8-08 Recent News on Tysabri

This past week Biogen and Elan stock dropped some 25% or so on the news that the MS wonder drug Tysabri had caused deadly brain infections in two people in the US. I think a story like this higlights a lot of issues related to long term health care and disease. Read my post on the A-fib I have a couple weeks ago and the blessing and curse it turned out to be. A blessing because there was an ER ready and able to deal with a serious issue like a heart, but a curse because of an overlealous cardiologist who wanted to go for the cut without any workup. (By the way, I've been back in the pool since the day after I got out of the hospital without a hiccup in my heart, which really leads me to believe there was some type of loss of prime in the pump. Swam a personal best in the 50 and 100 meter this past Friday.)

The news on Tysabri underscores several things in my eyes. First, it confirms to me that altering the body's chemistry with long term use of medication isn't a good idea. Second, it confirms that people have to take an active role in their health.

We hear all the time about these giant congomerates out for the buck pushing medications through the FDA only to hear about unfortunate events. Recall Vioxx, for one. I think it is easy for people to blame the pharms on the money grubbing idea, but I think it's going way too far to say these pharm companies are run by people who want a sick country so they can profit. Much like attorneys, people complain about them until they need them.

I also think the pharm companies have a valid defense in the above argument by claiming this country has a "fix me now with a pill" mentality. The drive for instant gratification feeds the system, and yes they profit, but in profit lies motivation. Necessity isn't the mother of all invention; profit is.

So what's the average person to do when ther is a litle bit of "right" in everyone's argument? People suffer, companies profit, but people get second chances on life too and companies take losses.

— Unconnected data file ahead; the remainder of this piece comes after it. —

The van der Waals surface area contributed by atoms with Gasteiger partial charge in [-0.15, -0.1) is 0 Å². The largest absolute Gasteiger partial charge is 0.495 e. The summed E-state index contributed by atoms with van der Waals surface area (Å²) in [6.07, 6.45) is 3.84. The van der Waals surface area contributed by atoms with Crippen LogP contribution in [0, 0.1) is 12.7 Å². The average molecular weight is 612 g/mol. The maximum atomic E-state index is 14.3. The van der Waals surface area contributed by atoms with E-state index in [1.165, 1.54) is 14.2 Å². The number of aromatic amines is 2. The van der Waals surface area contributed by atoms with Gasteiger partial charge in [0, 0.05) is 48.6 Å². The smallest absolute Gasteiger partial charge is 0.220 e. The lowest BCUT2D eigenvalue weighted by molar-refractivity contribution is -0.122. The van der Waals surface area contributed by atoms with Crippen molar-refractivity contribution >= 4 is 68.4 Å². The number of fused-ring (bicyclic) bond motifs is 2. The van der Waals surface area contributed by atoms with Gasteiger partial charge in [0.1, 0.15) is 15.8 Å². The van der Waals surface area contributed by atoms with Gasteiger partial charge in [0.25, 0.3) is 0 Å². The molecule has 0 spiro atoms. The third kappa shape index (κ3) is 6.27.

I think we have to recognize the difference and find the right time to use big medicine. The more urgent the problem, the more medicine has to play a role, whereas the more a problem is related to overall health, the less medicine should be involved. Doctors in this country are quite good at diagnosing things, but not as good at the right thing to do for a person's health. A urologist has a protocol to follow which is based on studies and legal proceedings over time. If a severely overweight patient comes in complaining of blood in their urine, it wouldn't be too prudent for the doctor to tell the patient to stop eating hamburgers and go do a colon cleanse.

Where I lose faith in the system is in the name calling. Proponents of Natural Healing argue Big Pharm doesn't care about anything but money whiile the medical industry labels alternative medicine as quackery.

Is there a balance? I think so. But currently balance only exists for people willing to look for it. The severely overwight patient who saw the urologist for blood in the urine should follow the orders for that specific treatment, and then ask himself what he could do to stop it from happening again. But will he? The statistics are pretty overwhelmingly against it. As soon as the blood goes away, he'll be drinking a case of beer a night again or eating calories excessively until something else goes wrong.